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Foreclosed Homeowners Break Into Former Home

There's been a lot of funny business in the mortgage industry. It's getting less funny by the minute.

Justin Sullivan | Getty Images

Danielle and Jim Earl admit they skipped mortgage payments, filed for bankruptcy, and lost their home. But they broke back into the house last week after changing the locks.

"How can you trespass on your own home?" asks Danielle Earl inside the 4,000 square foot house in Simi Valley, California, where she and her stay-at-home husband, Jim, live with their nine children (six of them adopted).

The Earls are the new face of the mortgage crisis.

They admit having money troubles in the past, including bankruptcies. Danielle Earl reportedly co-owns a medical equipment company, and she says times were tight in 2006, so they skipped some mortgage payments. Earl says they eventually caught up, paying more than $100,000, only to receive a notice of default. The home was foreclosed on earlier this year and sold to an investor group, Conejo Capital. The Earls were evicted.

The investors sold the home, but before the new owner could move in, the Earls had the locks changed and moved back in themselves. "Why should we lay down?" she says her husband asked her. "We need to fight back." She began researching the history of their mortgage and the title to the property. Names began popping up that she says she'd never heard of, documents allegedly appeared forged. "The company that we had been paying all this money to, that we felt our money was stolen from us, was actually not legitimately our mortgage company." If no one can prove who owns the home, the Earls argue, it's still theirs.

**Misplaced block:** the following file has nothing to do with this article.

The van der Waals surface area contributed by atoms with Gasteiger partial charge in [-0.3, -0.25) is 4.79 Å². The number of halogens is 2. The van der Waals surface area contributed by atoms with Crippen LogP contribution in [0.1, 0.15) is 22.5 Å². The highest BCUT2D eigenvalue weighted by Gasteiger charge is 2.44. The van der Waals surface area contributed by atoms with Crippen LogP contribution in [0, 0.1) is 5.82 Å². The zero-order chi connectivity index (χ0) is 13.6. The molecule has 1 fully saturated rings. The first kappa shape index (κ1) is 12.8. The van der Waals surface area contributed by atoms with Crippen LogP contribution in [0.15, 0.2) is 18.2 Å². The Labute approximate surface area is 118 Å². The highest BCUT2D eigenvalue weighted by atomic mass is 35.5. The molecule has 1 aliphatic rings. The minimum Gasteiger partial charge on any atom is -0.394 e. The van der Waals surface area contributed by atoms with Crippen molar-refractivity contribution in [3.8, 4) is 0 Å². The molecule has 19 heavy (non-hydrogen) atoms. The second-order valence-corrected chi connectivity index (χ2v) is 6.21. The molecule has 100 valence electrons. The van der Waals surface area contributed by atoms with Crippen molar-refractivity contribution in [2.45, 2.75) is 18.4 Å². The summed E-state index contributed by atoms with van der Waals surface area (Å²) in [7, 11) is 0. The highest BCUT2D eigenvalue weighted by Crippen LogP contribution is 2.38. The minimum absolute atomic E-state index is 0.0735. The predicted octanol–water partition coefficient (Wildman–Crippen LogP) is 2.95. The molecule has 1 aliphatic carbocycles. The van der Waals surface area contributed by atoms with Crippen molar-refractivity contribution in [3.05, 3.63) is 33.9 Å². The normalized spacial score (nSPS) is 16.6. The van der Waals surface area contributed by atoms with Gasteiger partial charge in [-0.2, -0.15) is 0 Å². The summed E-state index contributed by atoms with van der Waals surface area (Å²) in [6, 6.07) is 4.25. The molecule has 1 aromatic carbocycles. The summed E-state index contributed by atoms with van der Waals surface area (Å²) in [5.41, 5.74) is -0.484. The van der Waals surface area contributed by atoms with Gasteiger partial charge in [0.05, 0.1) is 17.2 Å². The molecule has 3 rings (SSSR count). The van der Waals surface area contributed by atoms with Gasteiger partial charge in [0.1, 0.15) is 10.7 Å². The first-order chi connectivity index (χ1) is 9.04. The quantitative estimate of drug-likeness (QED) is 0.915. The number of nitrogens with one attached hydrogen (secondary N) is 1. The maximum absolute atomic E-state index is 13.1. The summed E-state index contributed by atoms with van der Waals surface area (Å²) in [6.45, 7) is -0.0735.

So far, they haven't convinced a judge. The Earls have been ordered to move out a week from today, but their attorney, Michael Pines, says they may move back in, saying they can legally do that since the judge didn't issue a permanent injunction. He's reportedly helped other Southern California families break back into their old homes, and Pines claims that mortgage securitization calls into question every commercial and residential loan going back decades.

So what now? "If the sheriff shows up and tells us to leave we're going to leave," Danielle Earl says, "but that doesn't mean our fight is over."

Here is Danielle Earl explaining how she tried to catch up on mortgage payments.

Here Danielle Earl explains why her family moved back into the house.

Here is attorney Michael Pines making grave predictions about the unfolding legal mess.

Questions? Comments? Funny Stories? Email funnybusiness@cnbc.com

  • Based in Los Angeles, Jane Wells is a CNBC business news reporter and also writes the Funny Business blog for CNBC.com.

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